Friday, 4 August 2017

Dragonflies 2: Common Darter

Territorial male Common Darter
One of the commonest dragonflies in the UK, especially in the south, is the Common Darter Sympetrum striolatum. One of at least 50 species of Sympetrum, Common Darters have a vast range extending from Western Europe across to Japan, and are often migratory. Other species of Sympetrum are found across the whole northern hemisphere, and in North America they are generally called Meadowhawks.

Unlike the various Hawker dragonflies, Darters hunt from a perch to which they regularly return, behaving in a similar way to Spotted Flycatchers. Except when breeding, they are often found away from the ponds that they usually use, along rides through woods where they often perch on twigs or the tops of shrubs. When away from the water they may occur in large aggregations. At the breeding pools, which are often warm and bare, and may be stagnant or even brackish, males are more territorial.
Mating wheel of Common Darter
One of the most noticeable oddities of the Odonata (the group that contains Dragonflies, Damselflies and their extinct relatives) is the odd way they mate. The most archaic insects such as silverfish reproduce by the male depositing his sperm in a packet called a spermatophore on the ground and leading the female to it. At some point in their evolution odonates switched to the male depositing sperm on the underside of their own bodies and the female then arching her body to pick up the spermatophore from a set of secondary sexual organs. The result is the characteristic wheel position pictured. After mating the male may disengage his claspers which up to that point have been holding the female behind her head, or in other species may retain his hold while the female lays her eggs to avoid the chance of the female mating with another male.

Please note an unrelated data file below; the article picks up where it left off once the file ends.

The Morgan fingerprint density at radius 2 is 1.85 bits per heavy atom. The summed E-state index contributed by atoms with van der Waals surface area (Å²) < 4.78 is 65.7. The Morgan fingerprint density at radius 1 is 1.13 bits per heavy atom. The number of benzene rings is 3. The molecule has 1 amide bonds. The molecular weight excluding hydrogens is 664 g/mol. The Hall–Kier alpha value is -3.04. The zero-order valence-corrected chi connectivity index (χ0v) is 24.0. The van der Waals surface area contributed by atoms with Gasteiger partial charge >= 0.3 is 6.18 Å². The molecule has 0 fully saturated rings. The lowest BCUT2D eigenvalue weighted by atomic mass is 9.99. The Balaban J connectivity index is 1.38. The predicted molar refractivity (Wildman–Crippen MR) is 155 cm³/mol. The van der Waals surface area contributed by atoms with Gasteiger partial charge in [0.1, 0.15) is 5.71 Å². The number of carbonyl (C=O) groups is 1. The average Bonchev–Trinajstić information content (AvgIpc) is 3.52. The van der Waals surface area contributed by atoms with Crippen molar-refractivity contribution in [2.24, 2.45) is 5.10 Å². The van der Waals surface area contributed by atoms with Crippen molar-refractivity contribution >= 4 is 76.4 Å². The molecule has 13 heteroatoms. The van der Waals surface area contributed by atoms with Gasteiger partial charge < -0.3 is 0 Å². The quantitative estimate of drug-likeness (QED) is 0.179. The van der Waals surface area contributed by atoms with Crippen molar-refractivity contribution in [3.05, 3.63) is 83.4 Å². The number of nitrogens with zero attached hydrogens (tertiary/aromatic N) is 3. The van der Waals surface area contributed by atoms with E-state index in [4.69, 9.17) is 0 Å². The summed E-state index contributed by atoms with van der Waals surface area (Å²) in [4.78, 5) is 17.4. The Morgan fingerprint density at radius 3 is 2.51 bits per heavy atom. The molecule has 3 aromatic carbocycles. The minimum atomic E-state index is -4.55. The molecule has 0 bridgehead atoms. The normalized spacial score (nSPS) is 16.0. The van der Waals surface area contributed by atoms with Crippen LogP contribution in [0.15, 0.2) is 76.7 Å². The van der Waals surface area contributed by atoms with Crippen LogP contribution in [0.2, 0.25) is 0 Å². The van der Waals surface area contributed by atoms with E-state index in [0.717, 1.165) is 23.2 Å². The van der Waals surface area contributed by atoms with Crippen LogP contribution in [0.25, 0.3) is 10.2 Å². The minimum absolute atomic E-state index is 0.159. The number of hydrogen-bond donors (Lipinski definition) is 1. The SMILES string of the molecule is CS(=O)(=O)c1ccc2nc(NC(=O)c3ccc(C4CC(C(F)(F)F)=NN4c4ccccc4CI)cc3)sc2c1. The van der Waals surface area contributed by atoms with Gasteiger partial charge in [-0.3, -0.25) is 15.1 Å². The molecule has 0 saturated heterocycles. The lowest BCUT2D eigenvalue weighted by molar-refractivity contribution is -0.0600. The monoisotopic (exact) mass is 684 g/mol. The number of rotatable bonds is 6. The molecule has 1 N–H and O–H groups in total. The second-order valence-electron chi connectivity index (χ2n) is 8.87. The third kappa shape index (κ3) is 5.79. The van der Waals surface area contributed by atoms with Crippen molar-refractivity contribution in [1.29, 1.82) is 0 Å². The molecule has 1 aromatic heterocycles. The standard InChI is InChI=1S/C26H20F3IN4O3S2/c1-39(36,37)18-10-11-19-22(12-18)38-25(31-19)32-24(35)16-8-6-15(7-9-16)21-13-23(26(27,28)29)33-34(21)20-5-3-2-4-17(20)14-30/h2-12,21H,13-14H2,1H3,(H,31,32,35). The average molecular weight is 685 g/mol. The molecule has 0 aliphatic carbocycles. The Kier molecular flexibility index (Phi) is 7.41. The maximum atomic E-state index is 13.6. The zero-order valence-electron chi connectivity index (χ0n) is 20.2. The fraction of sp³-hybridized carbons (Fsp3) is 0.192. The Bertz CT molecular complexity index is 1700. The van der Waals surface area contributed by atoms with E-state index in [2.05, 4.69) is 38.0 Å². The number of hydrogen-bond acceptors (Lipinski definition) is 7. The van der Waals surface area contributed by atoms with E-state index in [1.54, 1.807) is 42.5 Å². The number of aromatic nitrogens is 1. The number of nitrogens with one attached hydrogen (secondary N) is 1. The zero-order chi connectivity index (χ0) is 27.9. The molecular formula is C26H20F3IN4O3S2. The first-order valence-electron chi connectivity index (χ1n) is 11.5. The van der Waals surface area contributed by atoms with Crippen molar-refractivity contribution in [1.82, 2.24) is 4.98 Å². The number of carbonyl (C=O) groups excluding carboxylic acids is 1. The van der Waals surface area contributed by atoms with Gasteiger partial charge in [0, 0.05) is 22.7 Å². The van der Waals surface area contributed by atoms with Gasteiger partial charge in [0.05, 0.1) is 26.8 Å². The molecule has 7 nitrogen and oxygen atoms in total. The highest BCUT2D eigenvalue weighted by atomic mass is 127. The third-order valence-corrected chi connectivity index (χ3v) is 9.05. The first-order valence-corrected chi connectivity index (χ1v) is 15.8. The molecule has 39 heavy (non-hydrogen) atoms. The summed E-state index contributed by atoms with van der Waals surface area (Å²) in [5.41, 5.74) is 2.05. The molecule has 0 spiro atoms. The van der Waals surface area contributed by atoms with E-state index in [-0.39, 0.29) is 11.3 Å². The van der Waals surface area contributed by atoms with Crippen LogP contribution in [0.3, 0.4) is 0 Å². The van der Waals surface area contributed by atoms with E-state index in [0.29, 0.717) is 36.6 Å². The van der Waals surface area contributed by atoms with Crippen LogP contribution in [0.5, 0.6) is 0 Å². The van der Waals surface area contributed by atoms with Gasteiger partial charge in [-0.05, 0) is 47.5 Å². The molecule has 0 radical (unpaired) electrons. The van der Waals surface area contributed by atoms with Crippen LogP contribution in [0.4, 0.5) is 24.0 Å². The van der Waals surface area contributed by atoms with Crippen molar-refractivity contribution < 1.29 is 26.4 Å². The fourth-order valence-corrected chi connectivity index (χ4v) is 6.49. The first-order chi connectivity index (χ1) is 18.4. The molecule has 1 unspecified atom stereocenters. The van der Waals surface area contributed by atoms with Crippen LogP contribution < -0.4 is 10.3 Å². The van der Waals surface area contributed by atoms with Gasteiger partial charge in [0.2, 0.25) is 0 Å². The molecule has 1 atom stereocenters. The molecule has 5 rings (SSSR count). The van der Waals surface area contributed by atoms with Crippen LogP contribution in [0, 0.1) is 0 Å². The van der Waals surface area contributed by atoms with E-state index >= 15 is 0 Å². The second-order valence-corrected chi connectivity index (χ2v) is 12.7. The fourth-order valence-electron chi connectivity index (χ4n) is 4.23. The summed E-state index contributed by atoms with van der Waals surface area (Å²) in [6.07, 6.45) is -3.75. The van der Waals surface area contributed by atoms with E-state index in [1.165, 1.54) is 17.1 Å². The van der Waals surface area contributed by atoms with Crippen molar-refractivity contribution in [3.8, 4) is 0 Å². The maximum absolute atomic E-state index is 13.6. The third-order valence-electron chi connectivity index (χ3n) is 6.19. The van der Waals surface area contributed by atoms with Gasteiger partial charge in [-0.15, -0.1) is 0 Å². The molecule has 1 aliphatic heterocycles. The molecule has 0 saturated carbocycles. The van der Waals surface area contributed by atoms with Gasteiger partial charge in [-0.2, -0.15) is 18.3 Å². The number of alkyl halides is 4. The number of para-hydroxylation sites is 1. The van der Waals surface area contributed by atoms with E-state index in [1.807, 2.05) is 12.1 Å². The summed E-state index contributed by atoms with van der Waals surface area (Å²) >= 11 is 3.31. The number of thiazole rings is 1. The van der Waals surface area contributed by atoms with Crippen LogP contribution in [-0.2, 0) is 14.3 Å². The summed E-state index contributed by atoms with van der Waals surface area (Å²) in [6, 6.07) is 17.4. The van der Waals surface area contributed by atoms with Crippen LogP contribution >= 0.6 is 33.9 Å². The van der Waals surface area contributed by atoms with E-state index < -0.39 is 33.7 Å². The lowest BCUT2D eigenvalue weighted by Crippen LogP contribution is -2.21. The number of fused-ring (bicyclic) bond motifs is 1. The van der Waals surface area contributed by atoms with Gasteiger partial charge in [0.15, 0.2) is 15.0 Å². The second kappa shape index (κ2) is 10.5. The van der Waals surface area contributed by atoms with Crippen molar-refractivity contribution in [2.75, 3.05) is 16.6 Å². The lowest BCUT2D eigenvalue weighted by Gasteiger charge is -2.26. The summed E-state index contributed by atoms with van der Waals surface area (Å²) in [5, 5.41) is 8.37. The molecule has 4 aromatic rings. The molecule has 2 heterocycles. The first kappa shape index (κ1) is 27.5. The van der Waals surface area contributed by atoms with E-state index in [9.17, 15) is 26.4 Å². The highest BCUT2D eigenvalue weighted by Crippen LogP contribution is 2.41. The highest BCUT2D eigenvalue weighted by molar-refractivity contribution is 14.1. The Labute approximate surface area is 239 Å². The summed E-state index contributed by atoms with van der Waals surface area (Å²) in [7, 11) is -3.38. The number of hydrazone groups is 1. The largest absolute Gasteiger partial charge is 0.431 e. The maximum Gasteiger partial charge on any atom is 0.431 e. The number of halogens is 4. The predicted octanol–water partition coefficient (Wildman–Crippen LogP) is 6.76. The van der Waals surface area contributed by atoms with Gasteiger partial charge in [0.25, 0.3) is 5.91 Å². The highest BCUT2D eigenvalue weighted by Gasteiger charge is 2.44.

Ovipositing Common Darters
It takes about a year for the naiads to develop, and as with many dragonflies the males take several days to attain breeding colour. Until then they avoid the water and the resident males. The adults emerge from July and can be on the wing into November or even later.
Immature Common Darter
With their vast range Common Darters are not considered threatened by the IUCN, although changes in land use and pesticides may represent local threats. Natural enemies include larger dragonflies, orb web spiders, and especially birds – the Hobby for example is a specialist on dragonflies and other large insects.

(Images of mating and ovipositing from Wikipedia, others my own)

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